“It’s giving care home managers responsibility they certainly have not been asking for and the level of training they would need and the level of confidence as well as competence to do this properly. They’re busy all the time anyway. It’s a hell of a burden to put on them”.

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3 Responses to Increased role for care homes in DoLS replacement model risks conflicts of interest, warn experts

  1. A Man Called Horse July 17, 2018 at 12:18 pm #

    Another day another stupid idea by this rubbish Tory Government. Attractive idea in the sense all BIA’s not needed with the work being done for free by Home Managers. If this goes ahead it will be yet another change imposed with zero consultation with the people expected to complete the work.

    • Sam k July 19, 2018 at 7:18 am #

      May look like it will be “free”, but make no doubt about it, the individuals living at the home (or their loved ones) will somehow end up paying for the assessment. Makes my stomach hurt just thinking about it.

  2. Terry McClatchey July 26, 2018 at 6:32 pm #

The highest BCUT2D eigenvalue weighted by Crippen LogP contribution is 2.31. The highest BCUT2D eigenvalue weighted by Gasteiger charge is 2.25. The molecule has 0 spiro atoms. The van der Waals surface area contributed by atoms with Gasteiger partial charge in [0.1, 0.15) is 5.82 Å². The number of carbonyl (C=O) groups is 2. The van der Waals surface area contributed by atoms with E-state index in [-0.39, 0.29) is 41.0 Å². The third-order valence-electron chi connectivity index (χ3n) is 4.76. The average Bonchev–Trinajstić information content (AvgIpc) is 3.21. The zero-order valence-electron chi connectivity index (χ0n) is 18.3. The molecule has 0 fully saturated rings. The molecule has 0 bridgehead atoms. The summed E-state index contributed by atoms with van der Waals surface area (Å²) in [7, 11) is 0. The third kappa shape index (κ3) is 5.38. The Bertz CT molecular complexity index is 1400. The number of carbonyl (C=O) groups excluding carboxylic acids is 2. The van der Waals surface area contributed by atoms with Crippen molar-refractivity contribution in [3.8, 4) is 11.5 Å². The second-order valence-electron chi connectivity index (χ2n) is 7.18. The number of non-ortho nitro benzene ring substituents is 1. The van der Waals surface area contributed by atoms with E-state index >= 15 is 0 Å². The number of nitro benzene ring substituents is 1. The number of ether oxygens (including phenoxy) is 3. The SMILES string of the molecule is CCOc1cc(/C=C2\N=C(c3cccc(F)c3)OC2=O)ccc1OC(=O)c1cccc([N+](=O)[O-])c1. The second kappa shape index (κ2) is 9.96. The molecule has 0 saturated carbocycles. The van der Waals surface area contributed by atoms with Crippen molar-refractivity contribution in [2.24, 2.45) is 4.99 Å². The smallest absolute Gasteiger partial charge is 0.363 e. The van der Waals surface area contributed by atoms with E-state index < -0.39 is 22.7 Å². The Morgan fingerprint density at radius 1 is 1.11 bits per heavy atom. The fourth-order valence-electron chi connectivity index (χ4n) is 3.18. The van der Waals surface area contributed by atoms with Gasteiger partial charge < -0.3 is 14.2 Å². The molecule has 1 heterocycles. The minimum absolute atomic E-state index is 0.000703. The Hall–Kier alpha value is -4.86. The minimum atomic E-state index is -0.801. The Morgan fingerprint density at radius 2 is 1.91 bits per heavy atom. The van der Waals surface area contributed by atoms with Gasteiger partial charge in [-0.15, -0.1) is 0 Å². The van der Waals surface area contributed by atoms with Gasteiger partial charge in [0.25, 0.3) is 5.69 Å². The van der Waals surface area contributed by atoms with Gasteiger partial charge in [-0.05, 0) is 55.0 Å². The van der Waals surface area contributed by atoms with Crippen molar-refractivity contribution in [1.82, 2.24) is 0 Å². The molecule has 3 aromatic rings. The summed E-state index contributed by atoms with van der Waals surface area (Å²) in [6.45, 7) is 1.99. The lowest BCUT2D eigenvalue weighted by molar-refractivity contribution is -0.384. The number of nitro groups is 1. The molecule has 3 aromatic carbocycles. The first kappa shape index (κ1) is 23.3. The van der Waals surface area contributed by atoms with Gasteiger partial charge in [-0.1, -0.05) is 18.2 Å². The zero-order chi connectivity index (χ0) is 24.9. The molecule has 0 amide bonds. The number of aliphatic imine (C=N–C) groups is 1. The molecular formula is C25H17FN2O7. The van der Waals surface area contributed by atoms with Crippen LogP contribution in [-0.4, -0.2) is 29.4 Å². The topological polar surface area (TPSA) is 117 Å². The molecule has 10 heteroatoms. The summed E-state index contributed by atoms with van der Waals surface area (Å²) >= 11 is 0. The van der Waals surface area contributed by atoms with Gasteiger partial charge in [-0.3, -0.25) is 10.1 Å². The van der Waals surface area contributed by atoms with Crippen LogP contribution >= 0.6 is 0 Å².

Apart from the “conflict of interest”, it is clear the many care home managers would not have the capacity (time or ability) to take on this task appropriately. Previous research on MCA implementation regularly concludes that awareness of basic principles is very weak amongst care home managers and hospital ward managers etc. The “impact assessment” allows for a half day training in an area of law that senior judges struggle to keep up with. Home managers are supposed to have the matter considered by someone independent from day-to-day care. In smaller homes/organisations, that is simply impractical as all staff (including the manager) are likely to be involved in the day-to-day care. Where will they find people to do that – if not the AMCPs who themselves will be compromised if they have to be both “mediators” and “independent assessors”. The proposed AMCP role is not in anyway equivalent to that of AMHPs and a concern is that; if this form of dilute scrutiny is acceptable for vulnerable adults, why would mental health patients expect any higher level of protection to continue? Would we really delegate MH detention assessments to ward managers in the hospital of detention?